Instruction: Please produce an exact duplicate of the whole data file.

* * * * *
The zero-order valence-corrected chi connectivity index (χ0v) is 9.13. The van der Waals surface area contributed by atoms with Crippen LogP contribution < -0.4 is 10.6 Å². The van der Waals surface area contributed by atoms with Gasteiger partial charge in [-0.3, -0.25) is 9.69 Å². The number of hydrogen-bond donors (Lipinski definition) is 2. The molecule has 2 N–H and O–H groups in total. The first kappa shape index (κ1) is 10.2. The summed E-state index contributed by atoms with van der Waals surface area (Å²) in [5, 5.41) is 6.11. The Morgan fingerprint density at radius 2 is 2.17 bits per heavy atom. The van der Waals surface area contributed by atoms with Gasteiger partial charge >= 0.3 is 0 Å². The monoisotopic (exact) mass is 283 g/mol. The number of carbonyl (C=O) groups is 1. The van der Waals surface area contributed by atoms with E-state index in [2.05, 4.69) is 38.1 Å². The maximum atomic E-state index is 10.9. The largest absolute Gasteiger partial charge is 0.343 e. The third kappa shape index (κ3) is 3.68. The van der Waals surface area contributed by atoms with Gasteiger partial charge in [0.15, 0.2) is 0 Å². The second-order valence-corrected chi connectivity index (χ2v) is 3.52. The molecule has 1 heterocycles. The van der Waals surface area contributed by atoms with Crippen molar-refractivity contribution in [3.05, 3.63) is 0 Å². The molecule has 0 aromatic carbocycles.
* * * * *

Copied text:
The zero-order valence-corrected chi connectivity index (χ0v) is 9.13. The van der Waals surface area contributed by atoms with Crippen LogP contribution < -0.4 is 10.6 Å². The van der Waals surface area contributed by atoms with Gasteiger partial charge in [-0.3, -0.25) is 9.69 Å². The number of hydrogen-bond donors (Lipinski definition) is 2. The molecule has 2 N–H and O–H groups in total. The first kappa shape index (κ1) is 10.2. The summed E-state index contributed by atoms with van der Waals surface area (Å²) in [5, 5.41) is 6.11. The Morgan fingerprint density at radius 2 is 2.17 bits per heavy atom. The van der Waals surface area contributed by atoms with Gasteiger partial charge >= 0.3 is 0 Å². The monoisotopic (exact) mass is 283 g/mol. The number of carbonyl (C=O) groups is 1. The van der Waals surface area contributed by atoms with E-state index in [2.05, 4.69) is 38.1 Å². The maximum atomic E-state index is 10.9. The largest absolute Gasteiger partial charge is 0.343 e. The third kappa shape index (κ3) is 3.68. The van der Waals surface area contributed by atoms with Gasteiger partial charge in [0.15, 0.2) is 0 Å². The second-order valence-corrected chi connectivity index (χ2v) is 3.52. The molecule has 1 heterocycles. The van der Waals surface area contributed by atoms with Crippen molar-refractivity contribution in [3.05, 3.63) is 0 Å². The molecule has 0 aromatic carbocycles.